REVIEW: 27th Annual Exhibition of Artists in Michigan Prisons

Each year, the Prison Creative Arts Project (PCAP) at the University of Michigan organizes an annual exhibition to celebrate the 2D and 3D artwork of incarcerated individuals across the state. This year, the exhibition features works from 360 artists from 25 prisons, forming a stunning mosaic of 625 works— all with different stories to tell and drastically different mediums, but sharing a common passion for art as a mode of self-expression.

The work in the gallery is as diverse as you could imagine within a single gallery space, and far more diverse than you would expect from within prison walls. In terms of incarcerated artists’ resources, few are available; their small budget, when it fails, must be supplemented by any disposable material or item allotted to prisoners, such as toothpicks, tissue paper, ramen, and even blood, which are all used as mediums within this exhibition. The fragility of their resources doesn’t dampen the quality of the artwork but  rather imbues it with tenacity as well as a sense of masterful resourcefulness. This exhibition feels alive and buzzing with deep tension, each piece attesting to an emotionality that begs to be expressed even within despair and scarcity.

Condemned by M.J. Van Meter

When I stepped closer to a painting of a skeletal figure, one of many finely detailed works on a gallery wall, I realized that it was not a painting, but delicately carved bar soap with a layer of acrylic paint on top. I imagined all of the hours put into the construction of its curves, likely with a subpar or illegitimate carving tool. This painstaking work stands as evidence of the indomitable desire to create, and its transcendence beyond physical restraints; for incarcerated artists, art is both a beacon of hope and a weapon to break down the dehumanizing stereotypes surrounding imprisonment, rarely just a hobby.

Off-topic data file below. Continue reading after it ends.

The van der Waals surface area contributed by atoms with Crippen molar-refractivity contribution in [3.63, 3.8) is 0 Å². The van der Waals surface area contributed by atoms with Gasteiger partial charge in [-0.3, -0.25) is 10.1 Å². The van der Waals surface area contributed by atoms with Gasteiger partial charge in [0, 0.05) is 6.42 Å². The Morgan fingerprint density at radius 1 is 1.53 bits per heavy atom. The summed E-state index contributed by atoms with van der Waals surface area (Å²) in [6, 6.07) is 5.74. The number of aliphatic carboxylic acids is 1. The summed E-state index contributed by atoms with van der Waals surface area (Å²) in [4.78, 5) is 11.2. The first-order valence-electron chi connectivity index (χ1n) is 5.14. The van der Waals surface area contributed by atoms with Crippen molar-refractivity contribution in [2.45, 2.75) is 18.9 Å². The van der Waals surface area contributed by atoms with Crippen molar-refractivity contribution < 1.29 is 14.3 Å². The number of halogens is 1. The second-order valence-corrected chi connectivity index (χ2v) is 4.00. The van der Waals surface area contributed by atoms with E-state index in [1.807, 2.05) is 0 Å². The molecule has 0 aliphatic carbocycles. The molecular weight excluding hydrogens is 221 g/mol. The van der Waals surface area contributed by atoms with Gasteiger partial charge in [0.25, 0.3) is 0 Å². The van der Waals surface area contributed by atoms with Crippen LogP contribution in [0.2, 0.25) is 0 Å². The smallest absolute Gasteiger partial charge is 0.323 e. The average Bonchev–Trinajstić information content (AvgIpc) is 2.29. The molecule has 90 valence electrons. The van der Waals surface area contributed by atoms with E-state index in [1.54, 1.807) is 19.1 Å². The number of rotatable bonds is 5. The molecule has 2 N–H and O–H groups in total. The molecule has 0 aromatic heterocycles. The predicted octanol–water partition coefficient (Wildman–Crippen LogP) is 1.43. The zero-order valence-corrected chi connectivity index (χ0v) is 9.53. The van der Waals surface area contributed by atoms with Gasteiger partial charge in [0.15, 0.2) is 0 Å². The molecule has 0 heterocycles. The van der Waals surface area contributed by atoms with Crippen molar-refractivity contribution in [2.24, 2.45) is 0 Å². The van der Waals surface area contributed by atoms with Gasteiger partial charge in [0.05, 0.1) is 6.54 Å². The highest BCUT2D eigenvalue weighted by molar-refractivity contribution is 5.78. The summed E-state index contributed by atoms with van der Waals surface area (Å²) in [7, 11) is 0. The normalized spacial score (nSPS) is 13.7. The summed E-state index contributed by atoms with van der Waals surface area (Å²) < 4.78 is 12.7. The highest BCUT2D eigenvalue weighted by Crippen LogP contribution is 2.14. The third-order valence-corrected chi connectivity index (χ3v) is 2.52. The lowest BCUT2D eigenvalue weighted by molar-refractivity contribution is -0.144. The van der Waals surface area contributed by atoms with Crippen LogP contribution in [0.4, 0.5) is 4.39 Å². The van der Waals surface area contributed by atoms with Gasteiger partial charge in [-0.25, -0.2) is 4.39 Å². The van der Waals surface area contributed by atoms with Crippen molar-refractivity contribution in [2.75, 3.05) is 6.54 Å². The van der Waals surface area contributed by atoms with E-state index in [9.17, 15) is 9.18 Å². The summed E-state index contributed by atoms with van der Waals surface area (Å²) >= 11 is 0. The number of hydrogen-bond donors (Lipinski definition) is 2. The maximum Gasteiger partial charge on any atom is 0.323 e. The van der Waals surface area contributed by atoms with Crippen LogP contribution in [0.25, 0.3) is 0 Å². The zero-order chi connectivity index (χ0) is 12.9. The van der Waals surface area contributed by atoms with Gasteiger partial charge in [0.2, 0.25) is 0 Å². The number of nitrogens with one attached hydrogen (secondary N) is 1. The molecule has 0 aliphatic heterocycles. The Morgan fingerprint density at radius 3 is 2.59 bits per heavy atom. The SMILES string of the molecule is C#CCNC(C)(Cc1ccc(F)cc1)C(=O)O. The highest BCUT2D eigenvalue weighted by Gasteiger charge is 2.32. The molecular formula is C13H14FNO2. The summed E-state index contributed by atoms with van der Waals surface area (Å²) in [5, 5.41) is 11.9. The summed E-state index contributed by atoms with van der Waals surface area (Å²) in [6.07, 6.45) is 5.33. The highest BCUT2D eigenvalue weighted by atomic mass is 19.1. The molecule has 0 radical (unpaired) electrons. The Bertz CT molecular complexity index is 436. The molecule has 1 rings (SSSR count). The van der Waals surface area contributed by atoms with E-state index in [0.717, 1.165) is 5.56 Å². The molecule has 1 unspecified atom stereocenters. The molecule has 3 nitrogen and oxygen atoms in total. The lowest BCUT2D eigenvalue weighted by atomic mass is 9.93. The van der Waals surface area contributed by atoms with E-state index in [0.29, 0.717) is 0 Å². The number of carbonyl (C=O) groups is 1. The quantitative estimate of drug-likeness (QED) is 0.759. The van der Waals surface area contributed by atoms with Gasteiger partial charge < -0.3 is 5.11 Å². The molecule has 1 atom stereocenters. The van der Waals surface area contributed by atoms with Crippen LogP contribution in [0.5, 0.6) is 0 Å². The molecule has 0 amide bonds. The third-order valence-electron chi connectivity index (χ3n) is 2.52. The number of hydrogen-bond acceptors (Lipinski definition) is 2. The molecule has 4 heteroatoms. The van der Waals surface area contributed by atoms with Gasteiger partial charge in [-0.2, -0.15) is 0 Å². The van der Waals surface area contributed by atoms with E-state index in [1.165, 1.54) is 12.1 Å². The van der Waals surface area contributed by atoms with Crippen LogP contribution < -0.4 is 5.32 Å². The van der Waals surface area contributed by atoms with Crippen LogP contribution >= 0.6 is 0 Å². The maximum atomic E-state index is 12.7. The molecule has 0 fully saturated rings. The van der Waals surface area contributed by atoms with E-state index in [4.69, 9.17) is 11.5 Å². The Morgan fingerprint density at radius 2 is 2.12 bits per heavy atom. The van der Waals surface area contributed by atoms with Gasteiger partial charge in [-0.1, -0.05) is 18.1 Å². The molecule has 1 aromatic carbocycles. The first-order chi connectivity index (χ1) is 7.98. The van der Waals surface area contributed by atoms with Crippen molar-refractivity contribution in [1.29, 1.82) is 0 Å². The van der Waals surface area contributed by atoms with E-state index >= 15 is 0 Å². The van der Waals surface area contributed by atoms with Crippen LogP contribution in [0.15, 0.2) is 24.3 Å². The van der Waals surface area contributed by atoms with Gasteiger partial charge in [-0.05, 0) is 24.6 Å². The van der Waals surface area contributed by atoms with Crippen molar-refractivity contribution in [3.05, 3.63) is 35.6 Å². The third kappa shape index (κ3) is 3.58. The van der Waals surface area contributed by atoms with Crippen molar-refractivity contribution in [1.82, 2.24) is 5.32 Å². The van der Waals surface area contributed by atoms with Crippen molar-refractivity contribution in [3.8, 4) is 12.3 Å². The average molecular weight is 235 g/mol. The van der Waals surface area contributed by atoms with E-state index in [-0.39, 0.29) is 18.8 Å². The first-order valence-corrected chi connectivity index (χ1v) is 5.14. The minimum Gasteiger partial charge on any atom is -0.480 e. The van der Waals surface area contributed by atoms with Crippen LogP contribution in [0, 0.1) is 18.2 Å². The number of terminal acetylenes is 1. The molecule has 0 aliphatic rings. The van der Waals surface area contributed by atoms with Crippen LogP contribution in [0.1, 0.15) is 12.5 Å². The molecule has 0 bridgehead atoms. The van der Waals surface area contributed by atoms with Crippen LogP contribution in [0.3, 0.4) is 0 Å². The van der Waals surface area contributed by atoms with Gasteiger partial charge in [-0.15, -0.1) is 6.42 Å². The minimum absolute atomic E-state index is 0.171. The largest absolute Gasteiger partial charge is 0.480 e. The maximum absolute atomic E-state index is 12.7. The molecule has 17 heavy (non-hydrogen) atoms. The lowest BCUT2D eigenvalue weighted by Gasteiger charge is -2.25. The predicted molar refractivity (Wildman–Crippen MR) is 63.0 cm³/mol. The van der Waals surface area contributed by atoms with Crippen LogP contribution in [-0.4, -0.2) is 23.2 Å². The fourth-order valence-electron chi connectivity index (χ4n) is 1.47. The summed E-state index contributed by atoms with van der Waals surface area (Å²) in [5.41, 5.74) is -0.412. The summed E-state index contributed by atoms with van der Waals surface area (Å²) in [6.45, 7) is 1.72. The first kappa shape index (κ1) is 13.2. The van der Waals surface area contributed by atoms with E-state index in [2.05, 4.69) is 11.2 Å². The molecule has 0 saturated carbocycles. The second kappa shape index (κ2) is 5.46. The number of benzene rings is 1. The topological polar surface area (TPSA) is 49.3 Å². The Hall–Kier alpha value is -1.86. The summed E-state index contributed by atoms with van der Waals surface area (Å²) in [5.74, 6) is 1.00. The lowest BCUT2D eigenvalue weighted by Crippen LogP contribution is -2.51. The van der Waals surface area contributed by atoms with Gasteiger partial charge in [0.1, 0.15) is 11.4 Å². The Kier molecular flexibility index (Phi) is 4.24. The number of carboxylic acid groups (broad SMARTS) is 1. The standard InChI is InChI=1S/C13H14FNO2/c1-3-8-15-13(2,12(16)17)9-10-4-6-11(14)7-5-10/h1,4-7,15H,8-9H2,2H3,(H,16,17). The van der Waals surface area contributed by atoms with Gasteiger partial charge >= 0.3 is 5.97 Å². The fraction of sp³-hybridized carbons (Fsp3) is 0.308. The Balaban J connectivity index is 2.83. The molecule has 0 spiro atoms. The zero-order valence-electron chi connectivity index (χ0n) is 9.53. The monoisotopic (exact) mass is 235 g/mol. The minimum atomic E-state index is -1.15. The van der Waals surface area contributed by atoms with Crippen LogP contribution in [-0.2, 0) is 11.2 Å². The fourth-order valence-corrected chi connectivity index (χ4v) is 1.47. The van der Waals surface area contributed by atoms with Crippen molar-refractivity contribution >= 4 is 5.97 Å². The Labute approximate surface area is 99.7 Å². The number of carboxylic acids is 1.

Institutional Lobotomy by LIAM

Much of the art depicts the cruelties of the prison system— the separation of families, the bitter absence of human necessities, and the burden of emotional trauma. Many of the artists work in paint on canvas, although the two-dimensional art ranges from pen drawings to multimedia collages. The pieces most directly confronting incarceration are particularly colorful in their variety of expressions. Some artists took a surreal or even abstract route, inventing grotesque characters to represent their psyche; others pulled striking scenes straight out of reality, painting haunting memories with vivid oils. By contrast, a large portion of the works present placid and euphoric scenes— flowers pressed into ornate designs, loved ones with the sun beaming on their faces, three-dimensional log cabins made from scavenged materials— also expertly crafted. The passion poured into the more joyful work is just as evident as the passion put into the grim work, because, as a typical human response, hope is an essential component of resistance. By depicting some simple yet so out of reach, artists are reminiscing, or dreaming, or simply reclaiming their happiness from the oppressive grip of incarceration. Their labor-intensive work, done purely for the sake of it, is a slap in the face to a system that promotes and thrives off of the squashing of the human spirit. Art is resistance.

A Patient Man by Albert Krakosky

Much of the art is for sale, and some pieces cost as little as $10! The proceeds for sales will return to the artists so they may be used to purchase higher quality art materials. To learn more about PCAP, their mission, and to see (or buy!) the beautiful works of art in the exhibition, visit the gallery in the Duderstadt sometime before April 4th! The gallery is open Tuesday to Saturday from 10am to 7pm, and Saturday to Monday from 12pm to 6pm.

Featured Image: Portrait of Kamilla by Willie Anderson

REVIEW: Journey of Self-Discovery

Journey of Self-Discovery was quite a journey, indeed. I spent a good forty minutes perusing the paintings, scoping out the sculptures.

Upon entering the gallery, I chatted with the facilitator, who told me that two-thirds of the art had already been sold, as Rich’s work at the Dude was for sale through donation, the proceeds of which went directly to support a local grass roots food pantry ministry that serves areas of Ann Arbor.